Lest I turn into the inestimable Jon Jarrett and wind up posting recaps six months or more after the conference in question… on with the recaps!
Because I have my priorities straight, I’ve already reported on one paper from session 1314, ‘English Romance, Nation, and (Obscene) Scribal Innovation’: it had speculations on the sex lives of bishops.
You might be interested to know that the rest of that session was interesting and intriguing, too!
- He began by talking about increase in book production in London in the late 14th century, where, he noted, romance was largely left out of the flourishing literary culture. London manuscripts exhibit a continuity of format, style, and genre, and they’re just not so fond of romance. This was demonstrated with reference to several Chaucer and Langland MSS.
- A number of romance manuscripts, on the other hand, have strong ties to particular provincial households. Johnston presented several examples of particular traceable manuscripts. Then, drawing on similar data to that which Gareth Griffith was using in his paper, he talked about the general presentation of romance manuscripts, and noted that those which come with fancy script and decoration usually contain more ‘elevated’ genres (typical of London book production) in addition.
- Why is romance not favoured by London book producers and/or buyers? Johnston wants to know; he didn’t have concrete answers for that at this stage, but he noted the need to look at Middle English genres in socio-historical context in order to find such answers.
Next up, Hiroki Okamoto gave a paper entitled Contesting English History: From ‘here’ to ‘ferd’ in Havelock the Dane. I found it a little hard to follow, but I look forward very much to seeing a printed version one day.
- He looked closely at the use of the terms here and ferd, both words for an army. The Havelock-poet never uses the more common noun host, and Hiroki Okamoto argued that here and ferd are loaded terms – that here in both OE and ME is usually used for invading forces, whereas ferd usually connotes Anglo-Saxon royalty.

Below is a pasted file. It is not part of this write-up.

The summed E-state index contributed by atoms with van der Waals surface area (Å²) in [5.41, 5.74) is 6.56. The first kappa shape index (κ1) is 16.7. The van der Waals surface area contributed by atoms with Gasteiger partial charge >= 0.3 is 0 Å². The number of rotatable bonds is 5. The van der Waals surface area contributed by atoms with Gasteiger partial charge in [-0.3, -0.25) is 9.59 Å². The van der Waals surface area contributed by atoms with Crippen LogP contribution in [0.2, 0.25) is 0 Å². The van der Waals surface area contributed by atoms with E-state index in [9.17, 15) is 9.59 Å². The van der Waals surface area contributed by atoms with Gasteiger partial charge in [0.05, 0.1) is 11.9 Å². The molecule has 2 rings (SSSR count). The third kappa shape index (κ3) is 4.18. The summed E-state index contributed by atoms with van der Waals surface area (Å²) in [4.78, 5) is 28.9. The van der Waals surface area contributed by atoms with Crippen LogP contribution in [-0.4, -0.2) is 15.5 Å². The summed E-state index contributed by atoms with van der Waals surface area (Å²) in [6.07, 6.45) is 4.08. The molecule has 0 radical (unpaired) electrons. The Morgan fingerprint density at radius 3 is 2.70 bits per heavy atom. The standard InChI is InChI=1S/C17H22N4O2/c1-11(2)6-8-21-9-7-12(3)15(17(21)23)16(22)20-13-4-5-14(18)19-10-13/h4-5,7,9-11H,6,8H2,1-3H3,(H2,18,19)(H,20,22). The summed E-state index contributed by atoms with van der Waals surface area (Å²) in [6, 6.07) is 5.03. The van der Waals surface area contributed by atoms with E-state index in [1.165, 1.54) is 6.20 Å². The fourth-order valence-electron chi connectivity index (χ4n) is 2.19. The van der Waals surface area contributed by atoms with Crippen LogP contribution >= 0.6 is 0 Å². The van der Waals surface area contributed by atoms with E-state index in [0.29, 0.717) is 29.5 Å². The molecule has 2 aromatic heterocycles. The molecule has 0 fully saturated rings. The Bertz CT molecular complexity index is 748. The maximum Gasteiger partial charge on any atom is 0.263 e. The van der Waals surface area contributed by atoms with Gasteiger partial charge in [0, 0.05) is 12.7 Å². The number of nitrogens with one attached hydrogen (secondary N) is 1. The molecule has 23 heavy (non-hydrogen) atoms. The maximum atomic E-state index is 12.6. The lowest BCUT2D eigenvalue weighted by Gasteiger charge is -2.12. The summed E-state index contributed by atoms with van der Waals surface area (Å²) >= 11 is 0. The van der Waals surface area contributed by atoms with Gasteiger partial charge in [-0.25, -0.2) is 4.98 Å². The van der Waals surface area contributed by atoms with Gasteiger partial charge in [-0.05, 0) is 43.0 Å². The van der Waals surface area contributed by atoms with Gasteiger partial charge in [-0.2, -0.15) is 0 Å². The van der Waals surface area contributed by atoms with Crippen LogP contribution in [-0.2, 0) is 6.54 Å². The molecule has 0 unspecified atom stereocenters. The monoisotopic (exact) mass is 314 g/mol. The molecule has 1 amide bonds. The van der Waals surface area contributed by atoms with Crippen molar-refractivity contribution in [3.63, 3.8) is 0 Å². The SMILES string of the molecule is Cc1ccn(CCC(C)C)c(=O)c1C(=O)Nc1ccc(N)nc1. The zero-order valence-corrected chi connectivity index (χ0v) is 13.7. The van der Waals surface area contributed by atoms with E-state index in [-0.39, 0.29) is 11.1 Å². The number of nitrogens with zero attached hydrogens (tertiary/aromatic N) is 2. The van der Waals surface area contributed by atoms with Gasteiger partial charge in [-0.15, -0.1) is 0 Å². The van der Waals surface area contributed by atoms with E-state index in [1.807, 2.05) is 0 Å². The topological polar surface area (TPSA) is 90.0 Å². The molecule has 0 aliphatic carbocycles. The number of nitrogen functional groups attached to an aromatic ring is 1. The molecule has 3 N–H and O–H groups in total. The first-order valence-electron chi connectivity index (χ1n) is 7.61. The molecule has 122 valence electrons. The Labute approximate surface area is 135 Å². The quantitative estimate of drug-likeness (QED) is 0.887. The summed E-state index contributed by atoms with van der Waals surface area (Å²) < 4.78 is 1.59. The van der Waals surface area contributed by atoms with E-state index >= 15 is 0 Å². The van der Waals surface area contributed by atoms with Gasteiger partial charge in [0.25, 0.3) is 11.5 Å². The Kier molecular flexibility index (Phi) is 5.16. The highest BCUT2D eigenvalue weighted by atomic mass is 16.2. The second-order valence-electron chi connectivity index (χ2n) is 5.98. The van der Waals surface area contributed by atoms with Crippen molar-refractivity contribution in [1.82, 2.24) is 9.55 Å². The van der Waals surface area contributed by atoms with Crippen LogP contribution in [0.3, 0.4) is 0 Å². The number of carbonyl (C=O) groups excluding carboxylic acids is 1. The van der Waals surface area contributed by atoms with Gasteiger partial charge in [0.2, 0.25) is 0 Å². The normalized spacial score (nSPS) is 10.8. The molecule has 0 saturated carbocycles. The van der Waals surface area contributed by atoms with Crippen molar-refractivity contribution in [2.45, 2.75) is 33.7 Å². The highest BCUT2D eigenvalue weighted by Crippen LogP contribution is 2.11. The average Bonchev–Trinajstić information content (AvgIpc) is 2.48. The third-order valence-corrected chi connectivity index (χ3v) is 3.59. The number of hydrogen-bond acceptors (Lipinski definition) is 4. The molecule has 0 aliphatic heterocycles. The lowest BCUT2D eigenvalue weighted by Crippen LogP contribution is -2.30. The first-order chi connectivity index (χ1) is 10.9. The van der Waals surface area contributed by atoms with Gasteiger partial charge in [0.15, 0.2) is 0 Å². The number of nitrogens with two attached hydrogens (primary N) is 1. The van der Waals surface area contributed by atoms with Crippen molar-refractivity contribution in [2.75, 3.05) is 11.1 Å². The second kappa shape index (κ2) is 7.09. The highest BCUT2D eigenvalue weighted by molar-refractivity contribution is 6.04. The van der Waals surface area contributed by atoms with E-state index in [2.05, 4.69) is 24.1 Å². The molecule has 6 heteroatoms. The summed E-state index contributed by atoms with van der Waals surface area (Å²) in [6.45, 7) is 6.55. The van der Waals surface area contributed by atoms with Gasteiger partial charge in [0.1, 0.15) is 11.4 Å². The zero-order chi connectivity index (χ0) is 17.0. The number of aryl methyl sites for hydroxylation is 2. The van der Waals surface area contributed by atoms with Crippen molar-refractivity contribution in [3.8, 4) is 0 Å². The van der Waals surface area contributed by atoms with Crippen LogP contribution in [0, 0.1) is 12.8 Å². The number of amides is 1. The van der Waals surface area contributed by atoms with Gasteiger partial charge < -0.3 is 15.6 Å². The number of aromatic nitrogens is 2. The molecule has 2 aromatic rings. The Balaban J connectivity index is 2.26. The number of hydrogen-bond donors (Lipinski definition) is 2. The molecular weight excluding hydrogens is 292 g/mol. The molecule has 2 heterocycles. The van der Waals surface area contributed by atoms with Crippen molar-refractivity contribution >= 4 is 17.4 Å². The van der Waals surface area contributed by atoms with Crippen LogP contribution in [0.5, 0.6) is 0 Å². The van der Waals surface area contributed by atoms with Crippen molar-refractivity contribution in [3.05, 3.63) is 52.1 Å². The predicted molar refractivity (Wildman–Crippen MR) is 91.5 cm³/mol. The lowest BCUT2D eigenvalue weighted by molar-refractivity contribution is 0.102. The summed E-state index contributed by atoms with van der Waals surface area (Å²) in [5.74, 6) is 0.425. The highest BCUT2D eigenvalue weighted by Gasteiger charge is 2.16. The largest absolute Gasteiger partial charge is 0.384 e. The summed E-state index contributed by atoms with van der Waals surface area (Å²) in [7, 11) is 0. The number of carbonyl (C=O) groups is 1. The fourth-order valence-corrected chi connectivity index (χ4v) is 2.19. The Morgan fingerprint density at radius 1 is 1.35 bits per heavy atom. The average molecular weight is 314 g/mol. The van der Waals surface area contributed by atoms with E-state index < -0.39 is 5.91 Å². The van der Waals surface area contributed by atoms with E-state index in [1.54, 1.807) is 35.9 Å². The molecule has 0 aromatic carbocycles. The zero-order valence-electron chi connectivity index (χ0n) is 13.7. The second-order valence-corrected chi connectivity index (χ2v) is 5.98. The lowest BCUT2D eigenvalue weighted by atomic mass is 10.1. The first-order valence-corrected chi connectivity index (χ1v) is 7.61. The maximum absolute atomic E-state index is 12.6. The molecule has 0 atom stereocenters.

- Before Gottrich’s speech (an Englishman, who rails against the disorder and general evilness of Danes), the terms here and ferd are used in that pattern, with Danish forces being a here. However, Hiroki Okamoto argued – and I had a little trouble following this, since it’s been a while since I read Havelock and also I have scrappy notes in my conference notebook so bear with me – that Gottrich’s speech is deliberately overblown: that it’s not meant to make the audience hate Danes, but to see Denmark as a disorderly place needing to be put in order by Havelock.
- After that speech, though, something changes: the word ferd becomes more common, and Havelock’s forces – which are invading England! – are a ferd now.
- Hiroki Okamoto is convinced that the poet is deploying these words deliberately; and that the use of loaded terms, especially ferd, with its royal connotations, contributes to a revisionist idea of English identity, and is perhaps closely linked to the Scandinavian cultural presence in Lincolnshire.